America’s Five Favorite Hobbies
By EDWIN TEALE
AMERICA is the hobby center of the world. More money is spent annually on hobbies in the United States than in any other country on earth. From old-fashioned whittling to polarized-light microscopy, a thousand and one spare-time interests provide Americans with relaxation and amusement. Seeking relief from the strain of an uncertain future, millions of persons, in recent months, have joined the ranks of the hobby-riders.
Supplying the needs of America’s vast army of hobbyists has become big business. Factories with incomes of millions of dollars annually cater to the wants of men and women who are following specialized hobbies. Each week sees an increasing number of hobby columns in newspapers and hobby volumes on the shelves of libraries and bookstores.
Fun With Funnygraph Photos
By WALTER E. BURTON
Distorted photographs giving the bizarre effect one obtains on looking into a curved mirror provide a novel form of fun-making. The methods of producing such photos described below can be used by any amateur photographer.
DID you ever see a funnygraph? Or perhaps you would prefer to call it a “phoneygraph.” Anyway, a funnygraph is an ideal means of proving, photographically, how your friends do not look. It is simply a photographic enlargement that has been purposely distorted by any of a dozen or more methods so that the normal features are no longer normal.
Anybody want to find the current equivalent photos? I’m guessing that almost all of these buildings will be obscured. Plus I think Manhattan is a little bigger now.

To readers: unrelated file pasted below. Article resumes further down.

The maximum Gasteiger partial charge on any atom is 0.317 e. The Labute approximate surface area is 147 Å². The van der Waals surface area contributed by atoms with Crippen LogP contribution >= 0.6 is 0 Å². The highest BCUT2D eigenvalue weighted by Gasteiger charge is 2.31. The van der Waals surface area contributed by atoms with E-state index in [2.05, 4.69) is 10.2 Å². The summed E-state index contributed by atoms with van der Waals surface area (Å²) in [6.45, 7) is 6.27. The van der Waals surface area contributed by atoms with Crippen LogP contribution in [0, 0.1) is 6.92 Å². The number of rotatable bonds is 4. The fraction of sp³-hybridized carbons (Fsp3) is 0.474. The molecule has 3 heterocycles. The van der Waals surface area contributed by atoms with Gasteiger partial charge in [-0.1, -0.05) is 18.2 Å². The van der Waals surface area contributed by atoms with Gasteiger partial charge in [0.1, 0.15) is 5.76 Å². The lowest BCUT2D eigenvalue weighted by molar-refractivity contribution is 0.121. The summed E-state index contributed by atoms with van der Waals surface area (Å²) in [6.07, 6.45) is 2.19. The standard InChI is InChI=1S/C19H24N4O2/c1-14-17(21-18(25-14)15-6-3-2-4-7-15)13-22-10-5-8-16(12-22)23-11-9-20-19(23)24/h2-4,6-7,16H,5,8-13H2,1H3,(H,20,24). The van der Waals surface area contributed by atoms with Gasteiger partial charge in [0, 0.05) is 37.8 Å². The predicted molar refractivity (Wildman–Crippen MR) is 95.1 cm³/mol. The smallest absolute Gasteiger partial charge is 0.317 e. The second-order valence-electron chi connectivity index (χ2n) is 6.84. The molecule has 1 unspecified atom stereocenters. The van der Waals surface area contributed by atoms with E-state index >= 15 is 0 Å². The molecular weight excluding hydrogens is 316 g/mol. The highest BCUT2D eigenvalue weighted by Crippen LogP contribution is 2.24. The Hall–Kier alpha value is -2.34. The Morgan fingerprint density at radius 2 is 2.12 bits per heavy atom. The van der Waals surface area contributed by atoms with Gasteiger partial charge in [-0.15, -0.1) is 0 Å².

GOTHAM’S CANYONS Up-To-Date
Remarkable Aerial Photos of Manhattan’s Ever – Changing Skyline.
Photos by Ewing Galloway
Mountains of Brick and Glass! That is what O. Henry might have called these man-made skyscrapers. Here is an air shot looking directly down Fifth Avenue. New buildings are pointed out.
Here’s how the famous Battery looks to an airman. The new financial district, the winding 6th Avenue Elevated line and the Staten Island ferry piers can be seen. A symphony in architecture!
Making Photographs In Color
by Keith Henney
Easy to “shoot”, color films open new opportunities for camera fans.
ALTHOUGH color photography for the amateur has been possible for many years, it is only recently that advantage has been taken of the several processes available. Advertisers have been conscious of the attention-getting value of color for some time; magazine editors have lately begun to use full-color photographs as cover illustrations and have been paying enormous sums of money ($500 to $1,000) for good “shots.” Perhaps this increasing use of color photography in the graphic arts is what has focused the attention of the amateur on the fact that he, too, may take pictures in color.
Compact Copying Machine Is Portable
A portable photographic copying machine recently introduced is so completely contained within its own cabinet that even its developing chemicals do not have to be drained off while the unit is in transit. Simple to operate, the apparatus has an adjustable focus, a cartridge containing 200 feet of sensitized paper, a severing device for cutting paper to a desired size, built-in lights, and an automatic developer into which the exposed, sensitized paper is fed. It employs an automatic timing mechanism synchronized with its lights so that the latter are turned off the instant that the proper exposure of an original has been made. The front of the apparatus drops down to form a copy holder that can be adjusted vertically as required.
Tricks of Advertising Photographs